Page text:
As far as we know, however, the application of the procedure in the surgical correction of paraxial hemimelia fibular has been limited. We have performed an operation of this type in the three cases described in this article, bet only two of these had paraxial hemimelia fibular. Kruger4 has reported one or two cases of this type, and we have been advised that he is considering the performance of another in the near future. Since the opportunity to perform this operation occurs infrequently, the combined efforts of surgeons participating in the Child Amputee Research Program and other interested parties are necessary if we are to secure an adequate evaluation of this approach.
Since the basic Boyd operation is described comprehensively elsewhere (e.g., Atlas of Amputations,5 and standard references) , we will restrict our comments here to certain specific aspects of the procedure.
The talus, if it is present, can be removed and the os calcis can be cut in a parallel plane, so that only a fragment remains, with the heel pad firmly attached. Since the loss of vertical height in the hind foot relieves soft tissue tensions, no difficulty is experienced in positioning the fragment to the distal tibial epiphysis, which has been denuded of cartilage. The fragment is then firmly attached with two or three oblique Kirschner wires until bony union is achieved. The forefoot itself may or may not be removed in the initial stages, depending upon the wishes of the patient and the family.
Support for the satisfactoriness of the fusion procedure is supplied by Hatt,6 who has reported that a series of fusions of the talus to the distal tibial epiphysis were performed without disturbing its growth. We recently reviewed a series of long-term cases of this type and concluded that Hatt was correct. Chuinard7 has also reported a method of achieving arthrodesis of the ankle without transgressing the epiphyseal line or arresting growth.
In the many instances where the femur is short, the patient can be fitted with an end-bearing above-knee prosthesis, either with or without arthrodesis of the knee. Even at this level the value of the heel pad as a means of providing full end-bearing should not be overlooked. Prolonged end-bearing contributes to axial growth in both the tibia and the femur during a child's period of rapid development. Another significant factor favoring this surgical method is that firm fixation of the os calcis to the tibia by bony ankylosis prevents scar migration and bursa formation. It also prevents many of the other complications that develop when an amputation is performed between or at the joints.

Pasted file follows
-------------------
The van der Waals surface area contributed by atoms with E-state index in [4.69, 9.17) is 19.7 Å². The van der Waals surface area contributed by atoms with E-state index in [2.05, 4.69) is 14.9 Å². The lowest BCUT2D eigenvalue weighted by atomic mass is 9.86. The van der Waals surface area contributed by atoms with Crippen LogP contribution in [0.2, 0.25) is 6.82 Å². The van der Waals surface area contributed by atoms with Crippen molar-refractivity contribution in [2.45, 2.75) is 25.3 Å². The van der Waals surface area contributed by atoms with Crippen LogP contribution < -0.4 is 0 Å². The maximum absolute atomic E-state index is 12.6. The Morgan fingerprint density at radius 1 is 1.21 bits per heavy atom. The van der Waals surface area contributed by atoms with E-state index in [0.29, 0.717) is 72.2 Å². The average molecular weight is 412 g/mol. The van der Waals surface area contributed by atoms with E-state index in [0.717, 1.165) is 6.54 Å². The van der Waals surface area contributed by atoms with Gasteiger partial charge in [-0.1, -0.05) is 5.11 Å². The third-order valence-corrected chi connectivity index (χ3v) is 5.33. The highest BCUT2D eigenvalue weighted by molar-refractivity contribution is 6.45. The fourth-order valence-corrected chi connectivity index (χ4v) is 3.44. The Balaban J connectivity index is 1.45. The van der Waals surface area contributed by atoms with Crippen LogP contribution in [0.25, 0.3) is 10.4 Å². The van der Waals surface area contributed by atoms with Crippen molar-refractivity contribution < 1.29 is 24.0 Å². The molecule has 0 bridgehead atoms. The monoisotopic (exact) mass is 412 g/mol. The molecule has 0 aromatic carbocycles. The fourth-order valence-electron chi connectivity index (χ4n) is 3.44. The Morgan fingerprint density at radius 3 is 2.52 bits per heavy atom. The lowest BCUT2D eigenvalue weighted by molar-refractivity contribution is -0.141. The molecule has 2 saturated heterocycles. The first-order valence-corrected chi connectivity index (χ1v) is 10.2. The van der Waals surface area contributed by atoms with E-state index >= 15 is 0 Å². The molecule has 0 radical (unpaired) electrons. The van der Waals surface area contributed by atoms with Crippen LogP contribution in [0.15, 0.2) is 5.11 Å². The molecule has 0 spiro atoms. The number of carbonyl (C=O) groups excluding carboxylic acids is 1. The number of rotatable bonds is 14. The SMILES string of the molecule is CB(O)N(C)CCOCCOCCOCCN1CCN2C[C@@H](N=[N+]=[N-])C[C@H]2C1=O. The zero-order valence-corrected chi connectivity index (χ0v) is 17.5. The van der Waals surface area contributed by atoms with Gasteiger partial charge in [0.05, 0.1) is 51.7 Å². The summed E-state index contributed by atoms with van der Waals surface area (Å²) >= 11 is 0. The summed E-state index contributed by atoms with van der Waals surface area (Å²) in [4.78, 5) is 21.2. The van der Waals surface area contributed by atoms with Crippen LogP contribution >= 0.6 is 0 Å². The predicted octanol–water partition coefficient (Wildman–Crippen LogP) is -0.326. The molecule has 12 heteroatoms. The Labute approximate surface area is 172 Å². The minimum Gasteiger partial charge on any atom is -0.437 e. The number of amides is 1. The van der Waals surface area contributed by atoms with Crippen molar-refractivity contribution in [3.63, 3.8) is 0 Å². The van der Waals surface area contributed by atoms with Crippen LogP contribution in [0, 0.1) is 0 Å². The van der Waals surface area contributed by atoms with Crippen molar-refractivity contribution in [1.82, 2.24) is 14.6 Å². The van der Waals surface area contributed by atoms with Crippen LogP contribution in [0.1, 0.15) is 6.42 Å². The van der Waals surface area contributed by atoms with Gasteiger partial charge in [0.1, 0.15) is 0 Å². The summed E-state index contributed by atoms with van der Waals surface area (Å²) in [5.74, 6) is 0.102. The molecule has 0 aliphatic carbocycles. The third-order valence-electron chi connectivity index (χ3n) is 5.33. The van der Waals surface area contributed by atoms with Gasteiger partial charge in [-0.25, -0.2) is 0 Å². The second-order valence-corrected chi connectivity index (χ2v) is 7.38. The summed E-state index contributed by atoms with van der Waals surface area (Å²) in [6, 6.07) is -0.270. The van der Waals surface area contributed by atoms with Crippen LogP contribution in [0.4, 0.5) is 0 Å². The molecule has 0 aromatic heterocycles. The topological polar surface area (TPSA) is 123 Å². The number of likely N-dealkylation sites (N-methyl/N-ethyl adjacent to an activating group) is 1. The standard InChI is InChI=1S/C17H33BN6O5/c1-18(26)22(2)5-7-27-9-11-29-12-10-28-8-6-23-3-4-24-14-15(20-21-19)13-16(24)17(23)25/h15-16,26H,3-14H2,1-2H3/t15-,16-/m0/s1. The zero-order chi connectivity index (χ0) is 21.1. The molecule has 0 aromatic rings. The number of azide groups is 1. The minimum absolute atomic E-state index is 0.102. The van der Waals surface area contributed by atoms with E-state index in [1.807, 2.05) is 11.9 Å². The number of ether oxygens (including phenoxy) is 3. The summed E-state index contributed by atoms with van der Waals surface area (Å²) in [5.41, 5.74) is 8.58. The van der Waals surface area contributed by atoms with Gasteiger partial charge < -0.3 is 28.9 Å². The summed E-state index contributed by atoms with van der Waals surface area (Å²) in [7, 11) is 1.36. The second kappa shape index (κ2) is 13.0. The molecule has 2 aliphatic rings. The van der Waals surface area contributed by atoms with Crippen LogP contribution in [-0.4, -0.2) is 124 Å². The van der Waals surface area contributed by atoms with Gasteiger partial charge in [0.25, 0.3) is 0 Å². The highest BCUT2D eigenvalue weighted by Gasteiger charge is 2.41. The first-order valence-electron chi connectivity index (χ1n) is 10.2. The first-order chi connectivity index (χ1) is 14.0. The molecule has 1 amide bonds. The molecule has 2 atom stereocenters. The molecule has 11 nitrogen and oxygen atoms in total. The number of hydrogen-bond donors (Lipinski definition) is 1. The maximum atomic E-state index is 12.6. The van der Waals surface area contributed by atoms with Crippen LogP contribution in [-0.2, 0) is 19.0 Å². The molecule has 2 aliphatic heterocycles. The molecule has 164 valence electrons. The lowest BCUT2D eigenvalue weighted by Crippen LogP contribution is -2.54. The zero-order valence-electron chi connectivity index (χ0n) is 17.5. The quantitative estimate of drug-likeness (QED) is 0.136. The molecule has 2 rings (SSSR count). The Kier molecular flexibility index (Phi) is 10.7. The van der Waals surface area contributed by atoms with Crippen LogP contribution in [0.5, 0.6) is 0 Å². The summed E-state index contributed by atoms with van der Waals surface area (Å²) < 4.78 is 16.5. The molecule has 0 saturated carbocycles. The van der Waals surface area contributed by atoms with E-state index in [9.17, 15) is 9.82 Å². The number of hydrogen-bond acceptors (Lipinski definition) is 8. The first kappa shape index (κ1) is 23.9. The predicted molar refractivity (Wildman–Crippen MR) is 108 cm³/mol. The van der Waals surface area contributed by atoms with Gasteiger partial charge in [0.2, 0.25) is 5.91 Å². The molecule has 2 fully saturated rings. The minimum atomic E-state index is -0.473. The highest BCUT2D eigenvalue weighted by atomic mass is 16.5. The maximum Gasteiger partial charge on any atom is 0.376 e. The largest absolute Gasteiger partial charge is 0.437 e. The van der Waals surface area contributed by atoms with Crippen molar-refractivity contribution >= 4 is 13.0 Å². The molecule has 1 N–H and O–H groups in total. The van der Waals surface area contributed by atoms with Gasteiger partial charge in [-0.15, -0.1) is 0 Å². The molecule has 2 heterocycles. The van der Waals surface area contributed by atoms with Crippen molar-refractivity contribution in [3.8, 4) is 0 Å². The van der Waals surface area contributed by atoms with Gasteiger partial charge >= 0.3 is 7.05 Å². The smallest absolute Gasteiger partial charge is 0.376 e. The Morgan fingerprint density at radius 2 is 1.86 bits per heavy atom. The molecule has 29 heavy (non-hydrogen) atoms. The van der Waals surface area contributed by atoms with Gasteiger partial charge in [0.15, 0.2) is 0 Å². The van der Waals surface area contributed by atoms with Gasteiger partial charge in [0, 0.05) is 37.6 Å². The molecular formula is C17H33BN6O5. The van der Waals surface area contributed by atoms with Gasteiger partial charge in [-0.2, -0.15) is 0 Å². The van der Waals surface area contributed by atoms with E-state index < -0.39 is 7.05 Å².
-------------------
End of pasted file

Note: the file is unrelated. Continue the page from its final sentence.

Three Case Histories
The first patient for whom we fixed the os calcis to the tibia was operated on at the age of six years. He was a terminal paraxial hemimelia fibular with the foot in marked valgus and with the os calcis rotated almost 90° in the direction of the valgus. He was a very active youngster, but was maintained in a nonstandard prosthesis until October, 1963. At that time, in spite of an attempt to hold him in his socket, increasing deformity (rotation of the os calcis) made surgical interference necessary. The talus was removed and the os calcis was partially rotated under the tibia and fixed in this position. Complete rotation was considered undesirable at that time because of the danger of interference to the circulation of the foot. In May 1964, the os calcis was osteotomized to the point where it could be shifted completely under the tibia and was fixed with two Kirschner wires.
A mid-tarsal amputation was then performed. The patient obtained arthrodesis of the os calcis to the tibia with the heel pad in good alignment to the floor. He is completely free of pain either with or without his Syme-type prosthesis. The lad has marked shortening of the femur and when full axial growth is attained, we believe that fitting as an above-knee amputee will not present any problems, with or without arthrodesis of the knee. (Fig. 1A and 1B , Fig. 1C and 1D , Fig. 1E and 1F , and Fig. 1G and 1H depict this patient both pre- and postoperatively.)
Our second case was a 19-year-old male. He elected amputation because of a severe club foot deformity secondary to a spina bifida, with a deep chronic ulcer over the head of the fifth metatarsal, which was his weight-bearing area. A thin sliver of os calcis to which the heel pad was attached was affixed to the end of the tibia with two wires. The fragment of os calcis united with the tibia and the patient now has an excellent end-bearing stump, which is painless with or without the prosthesis. There is no motion of the heel pad over the end of the stump and it has the appearance of a normal heel structure. This older patient is discussed here primarily because of the paucity of cases to whom this type of surgery has been applied in our clinic to date. The basic tenets of the operation are the same, whether the patient is an adult or a child. (Fig. 2A , Fig. 2B , and Fig. 2C and 2D depict the stump and prosthesis four months post-operative.)